Don't sleep on the Texans special teams.
Deshaun Watson, DeAndre Hopkins and J.J. Watt all had banner years in 2018, and were instrumental in the Texans flipping the script from four wins the year prior, to 11 and an AFC South crown last year.
But special teams coordinator Brad Seely, his assistant Tracy Smith, and a mix of veterans and rookies helped turn what had been a struggling unit into one of the NFL's best.
Houston was atop the League in opponent's starting field position, as the defense saw other team's offenses begin on average at the 25.5 yard line. That was a massive difference, as they were 26th in the NFL the year prior. Meanwhile, the Texans offense began their drives, on average, at their own 31.3 yard line, which was second-best in the NFL. They were worst in the League the year before.
A main reason for that better starting field position: excelling in kickoff and punt coverage.
That improvement in coverage was a big point of emphasis, from the very top of the organization, through Bill O'Brien and the coaching staff, and down to the players.
"The head coach was outstanding about stressing the importance of being good on special teams," Seely said. "I think our guys really had an attitude that they thought they were a really vital part of the football team, and I think that's huge when you out there to play and they think they can help us have some success."
That attitude was exemplified in the inspired play of the coverage units.
"We competed with each other in the game," running back Buddy Howell said. "Like 'Who's going down and going to get this tackle?' That's how we kept each other up. We wanted to be the one to make the tackle."
And Howell made tackles. He tied corner Johnson Bademosi for second on the team with nine special teams tackles, trailing only safety and fellow 2018 rookie A.J. Moore, who led the squad with 11. Rookie linebacker Peter Kalambayi was right behind Howell and Bademosi with eight, and he explained the mindset of the Texans special-teamers.
"We all got a little screw loose," Kalambayi said. "But it's fun out there. It's really effort, hustle and a bunch of freak athletes. That rush you get when you make a play on special teams, is kind of unparalleled."
Aiding in that coverage effort was punter Trevor Daniel. A rookie last year, he was fourth in the NFL with 36 punts inside the opponents' 20-yard line, and had just five touchbacks the entire year.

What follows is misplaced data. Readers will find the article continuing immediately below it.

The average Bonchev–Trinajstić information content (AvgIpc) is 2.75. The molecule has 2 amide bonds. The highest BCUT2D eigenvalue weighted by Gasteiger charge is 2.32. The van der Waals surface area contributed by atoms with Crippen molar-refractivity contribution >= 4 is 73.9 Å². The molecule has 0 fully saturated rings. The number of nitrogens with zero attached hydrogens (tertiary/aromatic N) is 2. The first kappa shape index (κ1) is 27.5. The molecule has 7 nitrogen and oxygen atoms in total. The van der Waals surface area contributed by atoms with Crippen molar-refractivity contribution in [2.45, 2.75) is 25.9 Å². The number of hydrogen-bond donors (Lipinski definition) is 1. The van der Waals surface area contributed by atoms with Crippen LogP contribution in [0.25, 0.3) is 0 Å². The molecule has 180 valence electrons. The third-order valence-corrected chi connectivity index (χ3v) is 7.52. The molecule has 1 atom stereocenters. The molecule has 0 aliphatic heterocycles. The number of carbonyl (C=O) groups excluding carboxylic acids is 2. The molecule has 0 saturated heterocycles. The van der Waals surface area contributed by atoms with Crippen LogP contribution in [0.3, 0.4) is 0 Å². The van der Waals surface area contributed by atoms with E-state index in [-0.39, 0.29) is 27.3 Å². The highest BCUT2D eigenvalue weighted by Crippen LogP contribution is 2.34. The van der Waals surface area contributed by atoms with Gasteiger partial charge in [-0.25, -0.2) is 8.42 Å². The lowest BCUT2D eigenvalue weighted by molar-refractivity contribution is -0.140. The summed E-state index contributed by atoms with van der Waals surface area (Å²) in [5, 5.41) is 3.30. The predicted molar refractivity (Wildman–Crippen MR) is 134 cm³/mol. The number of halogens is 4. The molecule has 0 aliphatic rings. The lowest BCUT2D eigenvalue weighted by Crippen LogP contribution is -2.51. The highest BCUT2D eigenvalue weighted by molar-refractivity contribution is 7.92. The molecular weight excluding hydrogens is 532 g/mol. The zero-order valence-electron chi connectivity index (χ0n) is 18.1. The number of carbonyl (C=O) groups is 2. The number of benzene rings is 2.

"He's a very talented guy, really strong leg, another great guy and he's really worked hard to improve," head coach Bill O'Brien said. "But he's done a good job for the most part of helping us play field-position football by placing those punts inside the ten."
For Daniel, who averaged 43.7 yards per punt, the goal last year was simple: help the defense.
"They don't have to be huge balls, but just be effective," Daniel said. "Setting up the defense as best I can. That's a successful day for me."
He also was a big fan of the Moore, Howell, Bademosi, Kalambayi and the rest of the coverage guys who helped pin the opposing teams deep.
"I love it, because I look at them as another specialist," Daniel said. "They really take pride in it. They love what they do. You've gotta love guys like that."
Tack on Ka'imi Fairbairn's season, and the Texans special teams were outstanding. The kicker hit game-winning field goals in overtime two weeks in a row, led the NFL in scoring with 150, and set the franchise mark for points scored in a season as well. He also blasted a franchise record 58 touchbacks on kickoffs.
"He's one of our best players," O'Brien said. "He can make all the kicks. He's come up big for us in the field goal, obviously, part of it, but also in the kickoffs. When we've asked him to direct kickoffs and do things like that, he's done a great job."
That success, though, hasn't caused any complacency for the Texans. They're aiming for better things in 2019.
"There's always room for improvement," Moore said. "So I go back, I watch my worst plays, and I try to find a way to eliminate those plays. By doing that, that will automatically make me better."
"Just try to beat what you did last year," Howell said. "You continue to compete with your teammates. You can't just stay the same."
The Texans will look to improve even more on a unit that made leaps and bounds last season.
At the seventh annual NFL PLAY 60 Character Camp hosted by the Houston Texans, players Ka'imi Fairbairn, Chris Landrum, Greg Mancz, and Vyncint Smith taught football skills, emphasized exercise, and reinforced the importance of character in athletics and life